Article describes development of a deep learning neural network to predict disruptions on fusion plasmas.
In a paper in the scientific journal Laser and Particle Beams today, lead author Heinrich Hora from the University of New South Wales in Sydney and international colleagues argue that the path to hydrogen-boron fusion is now viable, and may be closer to realization than other approaches, such as the deuterium-tritium fusion approach being pursued by US National Ignition Facility and the International Thermonuclear Experimental Reactor under construction in France.
New scientific findings suggest neutrino detectors may play an important role in ensuring better monitoring and safer storage of radioactive material in nuclear waste repository sites.
The magnetic moment of an individual proton is inconceivably small, but can still be quantified. By determining the magnetic moment of the proton to ten decimal places, which is the most precise measurement currently available, physicists from Germany and Japan set yet another record.
Researchers find that lightning strikes causes photonuclear reactions in the atmosphere, creating antimatter.
For the first time, a science experiment has measured Earth's ability to absorb neutrinos -- the smaller-than-an-atom particles that zoom throughout space and through us by the trillions every second at nearly the speed of light. The experiment was achieved with the IceCube detector, an array of 5,160 basketball-sized sensors frozen deep within a cubic kilometer of very clear ice near the South Pole.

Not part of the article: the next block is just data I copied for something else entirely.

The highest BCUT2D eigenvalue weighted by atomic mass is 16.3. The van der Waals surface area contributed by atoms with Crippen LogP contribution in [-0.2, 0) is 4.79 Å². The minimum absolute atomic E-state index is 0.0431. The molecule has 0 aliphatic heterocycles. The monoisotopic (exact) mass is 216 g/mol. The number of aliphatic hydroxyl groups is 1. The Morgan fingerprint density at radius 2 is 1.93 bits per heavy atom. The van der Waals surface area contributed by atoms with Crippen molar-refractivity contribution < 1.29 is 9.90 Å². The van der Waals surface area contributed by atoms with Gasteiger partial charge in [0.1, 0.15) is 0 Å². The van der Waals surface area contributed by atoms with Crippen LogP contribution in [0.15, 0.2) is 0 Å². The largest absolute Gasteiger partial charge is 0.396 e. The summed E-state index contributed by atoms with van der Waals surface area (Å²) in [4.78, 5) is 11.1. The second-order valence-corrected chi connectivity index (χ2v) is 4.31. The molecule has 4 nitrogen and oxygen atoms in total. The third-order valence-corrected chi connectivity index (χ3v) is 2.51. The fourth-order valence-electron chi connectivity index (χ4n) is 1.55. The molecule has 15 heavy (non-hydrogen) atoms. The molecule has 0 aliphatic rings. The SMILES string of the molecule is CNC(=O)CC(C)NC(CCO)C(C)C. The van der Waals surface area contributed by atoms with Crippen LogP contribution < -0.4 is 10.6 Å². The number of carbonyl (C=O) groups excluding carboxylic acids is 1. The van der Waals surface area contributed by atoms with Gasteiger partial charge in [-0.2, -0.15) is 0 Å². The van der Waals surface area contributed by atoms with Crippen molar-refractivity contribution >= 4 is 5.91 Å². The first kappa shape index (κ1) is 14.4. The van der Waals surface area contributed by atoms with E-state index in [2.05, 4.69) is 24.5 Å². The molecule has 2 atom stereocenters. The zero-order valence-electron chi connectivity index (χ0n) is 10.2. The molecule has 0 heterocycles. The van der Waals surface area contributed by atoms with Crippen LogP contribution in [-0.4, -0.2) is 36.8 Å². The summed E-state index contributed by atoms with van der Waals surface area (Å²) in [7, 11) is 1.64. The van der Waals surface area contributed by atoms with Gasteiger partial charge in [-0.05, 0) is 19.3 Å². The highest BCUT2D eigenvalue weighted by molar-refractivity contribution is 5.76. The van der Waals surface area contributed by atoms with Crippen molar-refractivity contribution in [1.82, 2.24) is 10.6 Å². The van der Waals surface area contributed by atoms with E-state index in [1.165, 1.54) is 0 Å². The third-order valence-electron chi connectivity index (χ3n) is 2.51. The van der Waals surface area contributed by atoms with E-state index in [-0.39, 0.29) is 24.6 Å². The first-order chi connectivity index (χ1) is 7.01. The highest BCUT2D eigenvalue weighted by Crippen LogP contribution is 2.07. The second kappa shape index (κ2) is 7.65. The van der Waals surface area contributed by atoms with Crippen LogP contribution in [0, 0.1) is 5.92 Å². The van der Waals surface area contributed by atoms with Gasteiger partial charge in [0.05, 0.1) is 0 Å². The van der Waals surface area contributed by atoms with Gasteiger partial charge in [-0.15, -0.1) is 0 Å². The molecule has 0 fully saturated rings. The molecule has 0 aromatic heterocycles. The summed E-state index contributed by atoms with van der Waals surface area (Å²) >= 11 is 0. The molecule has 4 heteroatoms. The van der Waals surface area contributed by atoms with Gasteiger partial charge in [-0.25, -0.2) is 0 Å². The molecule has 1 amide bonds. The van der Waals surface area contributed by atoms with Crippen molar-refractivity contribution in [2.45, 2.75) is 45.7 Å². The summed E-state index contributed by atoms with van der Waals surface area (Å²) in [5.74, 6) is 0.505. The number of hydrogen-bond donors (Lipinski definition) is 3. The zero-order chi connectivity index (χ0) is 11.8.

In an analysis of data from an experiment embedded in Antarctic ice, a research collaboration including scientists from Berkeley Lab has demonstrated that the Earth stops high-energy neutrinos -- particles that only very rarely interact with matter.
Scientists from the Princeton Plasma Physics Laboratory have built and delivered a high-resolution X-ray spectrometer for the largest and most powerful laser facility in the world.
An international team from the Universities of Vienna, Duisburg-Essen and Tel Aviv have created a nanomechanical hand to show the time of an electronic clock, by spinning a tiny cylinder using light. A silicon nanorod, less than a thousandth of a millimeter long, can be trapped in thin air using focused laser beams, and spun to follow the ticking of a clock, losing only one-millionth of a second over four days.
Physicists at MIT have designed a pocket-sized cosmic ray muon detector to track these ghostly particles. The detector can be made with common electrical parts, and when turned on, it lights up and counts each time a muon passes through. The relatively simple device costs just $100 to build, making it the most affordable muon detector available today.